Why Beauty and the Beast Isn’t a Great Screenplay: Part 2
written by Tony DiGerolamo (Mike’s comments in Bold)
So Belle’s just sung the “I’m so very much an oddball in the village even though I’m the hot chick” song. Next up is Gaston, probably the most popular character in the film.
The first thing Gaston does is shoot a goose out of the sky. This clearly establishes Gaston as the bad guy because what little girl in the audience wants to see an animal die? Gaston is a handsome blowhard and hunter that wants to marry Belle. His lackey, Lefou, is frequently abused by Gaston, reinforcing Gaston’s badness.
Shooting the geese is a very smart way to visually show that Gaston is BAD. Films need to move quickly, so imagine how awful things would have been had the story taken a few minutes to set up Gaston as being bad. It works simply here and fits in nicely with the song.
But there’s little real motivation as to why Gaston wants to marry Belle. It’s clear he doesn’t love her. The implication is he has to have the best maybe. But seriously, the three blonde chicks love him and they are just as hot. Why he picks Belle over them is never made clear. The writers miss an opportunity to give the two characters a human connection by using Gaston and Belle’s shared past growing up in the village. His song is awesome and his conceitedness, pretty hilarious.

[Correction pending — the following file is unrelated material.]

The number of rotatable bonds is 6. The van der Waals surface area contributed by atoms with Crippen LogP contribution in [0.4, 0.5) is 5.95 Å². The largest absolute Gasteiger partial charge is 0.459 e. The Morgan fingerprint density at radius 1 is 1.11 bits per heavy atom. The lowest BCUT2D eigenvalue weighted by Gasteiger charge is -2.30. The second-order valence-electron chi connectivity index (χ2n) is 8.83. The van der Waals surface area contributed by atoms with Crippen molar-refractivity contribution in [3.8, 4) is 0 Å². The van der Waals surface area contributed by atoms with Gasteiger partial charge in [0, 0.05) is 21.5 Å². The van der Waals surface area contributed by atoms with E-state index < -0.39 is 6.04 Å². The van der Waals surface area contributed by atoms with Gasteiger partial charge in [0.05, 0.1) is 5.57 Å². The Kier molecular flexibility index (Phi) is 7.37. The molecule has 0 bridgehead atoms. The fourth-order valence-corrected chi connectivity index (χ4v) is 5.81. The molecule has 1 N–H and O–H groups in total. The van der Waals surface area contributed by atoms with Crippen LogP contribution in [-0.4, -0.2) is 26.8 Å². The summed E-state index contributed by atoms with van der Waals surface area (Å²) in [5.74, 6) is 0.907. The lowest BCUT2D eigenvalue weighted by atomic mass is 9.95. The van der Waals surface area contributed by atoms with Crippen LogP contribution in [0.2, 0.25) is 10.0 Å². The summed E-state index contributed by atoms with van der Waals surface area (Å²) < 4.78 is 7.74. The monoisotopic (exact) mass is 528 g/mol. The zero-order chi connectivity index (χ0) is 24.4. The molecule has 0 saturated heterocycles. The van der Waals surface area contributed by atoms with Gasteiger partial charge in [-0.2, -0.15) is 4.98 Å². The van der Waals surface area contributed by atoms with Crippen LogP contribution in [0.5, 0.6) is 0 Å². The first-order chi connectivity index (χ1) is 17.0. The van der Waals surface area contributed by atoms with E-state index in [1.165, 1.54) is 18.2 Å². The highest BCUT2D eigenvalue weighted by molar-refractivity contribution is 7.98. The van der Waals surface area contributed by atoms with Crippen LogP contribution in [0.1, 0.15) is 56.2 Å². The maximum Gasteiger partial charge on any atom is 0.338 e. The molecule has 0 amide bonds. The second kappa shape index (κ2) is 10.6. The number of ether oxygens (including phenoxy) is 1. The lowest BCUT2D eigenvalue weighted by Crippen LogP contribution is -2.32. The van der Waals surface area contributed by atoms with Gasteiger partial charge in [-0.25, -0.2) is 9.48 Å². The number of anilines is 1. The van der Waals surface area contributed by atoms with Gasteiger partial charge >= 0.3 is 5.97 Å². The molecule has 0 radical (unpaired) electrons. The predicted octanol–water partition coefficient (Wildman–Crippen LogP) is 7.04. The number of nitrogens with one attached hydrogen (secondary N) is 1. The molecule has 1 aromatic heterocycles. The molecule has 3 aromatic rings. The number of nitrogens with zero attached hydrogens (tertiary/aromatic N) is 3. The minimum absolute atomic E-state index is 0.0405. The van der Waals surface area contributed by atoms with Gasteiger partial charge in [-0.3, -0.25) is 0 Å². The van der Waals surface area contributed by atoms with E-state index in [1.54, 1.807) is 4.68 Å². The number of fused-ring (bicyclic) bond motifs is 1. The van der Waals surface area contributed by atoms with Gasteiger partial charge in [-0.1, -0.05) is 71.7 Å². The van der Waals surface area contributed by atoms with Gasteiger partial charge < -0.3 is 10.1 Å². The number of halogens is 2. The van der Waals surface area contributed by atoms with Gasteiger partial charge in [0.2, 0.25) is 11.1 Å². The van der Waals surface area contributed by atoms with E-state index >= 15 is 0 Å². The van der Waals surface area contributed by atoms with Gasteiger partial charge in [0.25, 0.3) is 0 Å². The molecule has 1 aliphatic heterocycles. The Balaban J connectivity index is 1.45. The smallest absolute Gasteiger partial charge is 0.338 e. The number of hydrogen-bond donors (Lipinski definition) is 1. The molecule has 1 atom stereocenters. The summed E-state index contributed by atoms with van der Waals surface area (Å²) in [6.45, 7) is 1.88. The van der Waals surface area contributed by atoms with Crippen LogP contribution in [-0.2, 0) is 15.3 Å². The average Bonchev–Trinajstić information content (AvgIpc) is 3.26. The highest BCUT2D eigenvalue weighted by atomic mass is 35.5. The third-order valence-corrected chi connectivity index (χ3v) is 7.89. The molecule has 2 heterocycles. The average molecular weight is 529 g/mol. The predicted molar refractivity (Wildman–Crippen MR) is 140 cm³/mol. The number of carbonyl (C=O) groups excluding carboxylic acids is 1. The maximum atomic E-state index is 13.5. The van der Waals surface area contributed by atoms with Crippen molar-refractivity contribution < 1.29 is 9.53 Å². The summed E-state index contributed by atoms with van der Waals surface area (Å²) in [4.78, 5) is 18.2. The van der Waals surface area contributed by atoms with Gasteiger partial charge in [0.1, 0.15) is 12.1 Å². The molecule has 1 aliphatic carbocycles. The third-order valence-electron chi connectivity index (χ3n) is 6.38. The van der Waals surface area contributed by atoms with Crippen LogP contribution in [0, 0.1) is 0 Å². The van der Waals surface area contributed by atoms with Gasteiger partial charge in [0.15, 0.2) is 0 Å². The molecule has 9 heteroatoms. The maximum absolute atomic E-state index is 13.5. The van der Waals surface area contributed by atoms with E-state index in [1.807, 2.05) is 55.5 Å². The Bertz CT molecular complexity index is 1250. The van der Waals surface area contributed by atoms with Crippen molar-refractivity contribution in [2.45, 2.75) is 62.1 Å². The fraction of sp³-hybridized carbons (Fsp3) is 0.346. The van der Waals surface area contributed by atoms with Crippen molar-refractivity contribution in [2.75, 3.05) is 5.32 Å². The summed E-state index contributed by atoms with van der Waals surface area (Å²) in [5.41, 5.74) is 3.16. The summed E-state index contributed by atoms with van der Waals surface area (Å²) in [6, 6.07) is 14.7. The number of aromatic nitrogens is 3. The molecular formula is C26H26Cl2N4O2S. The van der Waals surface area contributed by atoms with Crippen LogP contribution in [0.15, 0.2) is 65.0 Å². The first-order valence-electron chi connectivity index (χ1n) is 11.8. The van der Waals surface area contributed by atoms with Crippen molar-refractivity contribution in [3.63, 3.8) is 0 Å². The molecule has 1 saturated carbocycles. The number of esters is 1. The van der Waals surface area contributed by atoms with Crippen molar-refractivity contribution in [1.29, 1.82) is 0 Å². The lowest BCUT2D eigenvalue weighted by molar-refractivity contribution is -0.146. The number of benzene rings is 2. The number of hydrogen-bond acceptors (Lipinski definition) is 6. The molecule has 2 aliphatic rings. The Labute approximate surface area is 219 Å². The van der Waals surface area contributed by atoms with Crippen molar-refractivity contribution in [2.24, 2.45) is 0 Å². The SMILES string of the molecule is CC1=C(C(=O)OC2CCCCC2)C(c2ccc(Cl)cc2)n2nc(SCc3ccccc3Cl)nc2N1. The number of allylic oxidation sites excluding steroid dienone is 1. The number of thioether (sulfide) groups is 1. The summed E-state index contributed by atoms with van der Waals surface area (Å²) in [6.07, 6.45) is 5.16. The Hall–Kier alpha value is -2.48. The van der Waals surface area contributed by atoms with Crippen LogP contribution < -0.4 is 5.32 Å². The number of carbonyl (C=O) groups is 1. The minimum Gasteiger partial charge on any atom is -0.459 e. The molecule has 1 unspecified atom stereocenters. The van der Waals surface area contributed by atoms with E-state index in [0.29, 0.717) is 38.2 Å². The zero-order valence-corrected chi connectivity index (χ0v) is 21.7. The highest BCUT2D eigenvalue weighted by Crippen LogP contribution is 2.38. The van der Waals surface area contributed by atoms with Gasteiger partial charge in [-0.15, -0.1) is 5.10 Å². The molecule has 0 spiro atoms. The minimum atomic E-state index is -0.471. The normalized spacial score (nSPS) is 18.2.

And speaking of human, Gaston’s lackey, Lefou, throughout the movie exhibits very non-human traits by doing things that defy physics and anatomy over the course of the film. In my view, this is a clear rule breaker. You don’t set up the rules from your Universe and ignore them. The set up is that this is a fairytale universe, but Lefou is human. He should not be able to push his lips all the way through a tuba that’s smashed down on his head. If he can do that, then why can’t other characters perform similar feats of stretching? Bad call Disney writers. And let’s face it, he’s just goofy. I realize this movie is for kids, but you did kill a goose already. Buck toothed idiot sidekicks are really just, well, passe.